This is a question I hear quite often in my private practice. There is no one easy answer or any one miracle food, but there are certain foods and nutrients that might make you feel more energized after you have first looked at your overall health picture. If you constantly feel fatigued it would benefit you to see your primary care provider and get a physical and some blood work as well as rule out any of the more common concerns that can lead to fatigue such as
- Thyroid problems
- IBS (inflammatory bowel disease)
- Sleep deprivation
- Drug or alcohol addiction
- Shift work
- Sleep apnea.
There are also some serious illnesses, which while less common can also be related to a chronic state of fatigue such as:
- Chronic heart disease
- Psychiatric illnesses
- Connective tissue diseases
- Neoplastic disease
- Chronic infections (eg, AIDS)
- Endocrine diseases (eg, Addison disease)
- Liver disease
- Renal disease
Once your have ruled these illness and conditions out. It’s time to look at your lifestyle, your activity level & your usual nutritional intake.
Are you starting the day out right with a balanced breakfast?
One that contains both carbohydrate and protein? The Academy of Nutrition and Dietetics recommends eating carbohydrates for energy and protein for endurance. Some quick options include:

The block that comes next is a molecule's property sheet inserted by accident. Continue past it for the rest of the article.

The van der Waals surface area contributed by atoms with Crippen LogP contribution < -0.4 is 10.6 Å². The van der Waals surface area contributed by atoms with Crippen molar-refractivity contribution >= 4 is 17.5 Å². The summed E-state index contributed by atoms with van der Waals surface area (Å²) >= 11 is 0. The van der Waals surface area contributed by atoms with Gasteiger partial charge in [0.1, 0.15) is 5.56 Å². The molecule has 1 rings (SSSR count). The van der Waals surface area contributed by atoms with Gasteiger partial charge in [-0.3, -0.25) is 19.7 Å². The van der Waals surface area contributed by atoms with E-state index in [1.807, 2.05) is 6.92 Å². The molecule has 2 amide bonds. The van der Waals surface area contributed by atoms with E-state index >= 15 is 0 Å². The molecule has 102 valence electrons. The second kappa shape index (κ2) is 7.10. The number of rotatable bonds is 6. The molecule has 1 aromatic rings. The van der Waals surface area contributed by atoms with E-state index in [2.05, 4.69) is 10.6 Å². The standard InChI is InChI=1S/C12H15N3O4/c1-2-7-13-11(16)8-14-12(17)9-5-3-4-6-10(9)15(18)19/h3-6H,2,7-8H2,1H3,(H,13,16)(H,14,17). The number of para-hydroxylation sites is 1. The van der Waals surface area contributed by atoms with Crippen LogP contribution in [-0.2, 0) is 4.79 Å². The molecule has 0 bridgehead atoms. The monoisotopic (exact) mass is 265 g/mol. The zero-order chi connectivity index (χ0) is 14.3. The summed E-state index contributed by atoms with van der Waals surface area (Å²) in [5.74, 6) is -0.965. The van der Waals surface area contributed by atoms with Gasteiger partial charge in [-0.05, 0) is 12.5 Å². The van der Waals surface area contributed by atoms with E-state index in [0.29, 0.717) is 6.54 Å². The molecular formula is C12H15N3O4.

- Cereal with fruit and yogurt
- A smoothie made with fruit, and a protein sources such as Greek yoghurt.
- Whole grain toast with peanut butter and fruit
- Hard-boiled egg with whole wheat bread
- Scrambled eggs, toast, and fruit
Are your drinking enough water?
Dehydration is one of the main reasons people can feel exhausted. If you’re not well hydrated, your body will use its resources to maintain your fluid balance not your energy. Make sure you are well hydrated through the day; you may want to pay attention to just how much water you are drinking during the daytime.
Are you using caffeine and simple sugars to stay alert?
While some caffeine can be helpful too much can rebound and cause more fatigue and sleep cycle disturbances. Try switching to ginger tea or green tea, which has less caffeine that coffee. Stop drinking caffeinated drinks 8 to 10 hours before you go to bed. Also if you drink soda try to eliminate it or switch to a mixture of soda water with a splash of juice for flavor. Caffeine withdrawal can lead to headaches so if you currently use a lot of caffeine then gradually wean off to prevent negative side effects.
Are you eating fresh fruits and vegetables every day?
Aim for 5 servings per day and when you need a boost grab some fruit and avoid the highly processed snack foods & fast food. Fruits and vegetables are vitamin & mineral powerhouses and will give you the nutrients you need to stay energized until your next meal. Grab a handful of nuts that are rich in Magnesium (see below) to have with your fruit. Magnesium: sources include Almonds, walnuts and Brazil nuts; this is a mineral important in converting carbohydrates into energy. Other good sources of magnesium include whole grains and dark green vegetables.
Are you getting Omega-3 fatty acids in your diet?
Omega – 3 can reduce inflammation, combat depression and improve mood and memory. Sources include salmon, tuna, walnuts, flax seeds, leafy greens and hemp seeds.
You may wish to consult with a registered dietitian (RD or RDN) who can do a full nutritional assessment & help determine if you need to modify your diet & if you need a nutritional supplement.
Sara Flores, RDN
Registered and Licensed Dietitian Nutritionist